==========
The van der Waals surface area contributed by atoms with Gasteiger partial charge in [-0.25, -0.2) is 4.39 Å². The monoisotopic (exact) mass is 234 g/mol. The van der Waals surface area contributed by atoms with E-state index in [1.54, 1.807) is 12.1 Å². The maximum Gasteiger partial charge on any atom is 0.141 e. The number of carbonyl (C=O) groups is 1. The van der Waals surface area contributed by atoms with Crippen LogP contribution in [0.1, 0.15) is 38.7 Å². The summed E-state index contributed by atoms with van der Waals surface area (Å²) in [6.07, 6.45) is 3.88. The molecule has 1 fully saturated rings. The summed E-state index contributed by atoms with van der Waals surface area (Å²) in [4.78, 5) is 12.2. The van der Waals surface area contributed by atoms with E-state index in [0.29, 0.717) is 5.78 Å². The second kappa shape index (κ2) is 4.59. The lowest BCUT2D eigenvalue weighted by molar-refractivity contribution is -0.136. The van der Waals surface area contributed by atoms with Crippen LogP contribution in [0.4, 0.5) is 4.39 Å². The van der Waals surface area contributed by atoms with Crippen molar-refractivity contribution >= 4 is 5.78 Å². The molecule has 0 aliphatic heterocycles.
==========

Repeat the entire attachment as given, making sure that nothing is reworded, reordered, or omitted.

The van der Waals surface area contributed by atoms with Gasteiger partial charge in [-0.25, -0.2) is 4.39 Å². The monoisotopic (exact) mass is 234 g/mol. The van der Waals surface area contributed by atoms with E-state index in [1.54, 1.807) is 12.1 Å². The maximum Gasteiger partial charge on any atom is 0.141 e. The number of carbonyl (C=O) groups is 1. The van der Waals surface area contributed by atoms with Crippen LogP contribution in [0.1, 0.15) is 38.7 Å². The summed E-state index contributed by atoms with van der Waals surface area (Å²) in [6.07, 6.45) is 3.88. The molecule has 1 fully saturated rings. The summed E-state index contributed by atoms with van der Waals surface area (Å²) in [4.78, 5) is 12.2. The van der Waals surface area contributed by atoms with E-state index in [0.29, 0.717) is 5.78 Å². The second kappa shape index (κ2) is 4.59. The lowest BCUT2D eigenvalue weighted by molar-refractivity contribution is -0.136. The van der Waals surface area contributed by atoms with Crippen LogP contribution in [0.4, 0.5) is 4.39 Å². The van der Waals surface area contributed by atoms with Crippen molar-refractivity contribution >= 4 is 5.78 Å². The molecule has 0 aliphatic heterocycles.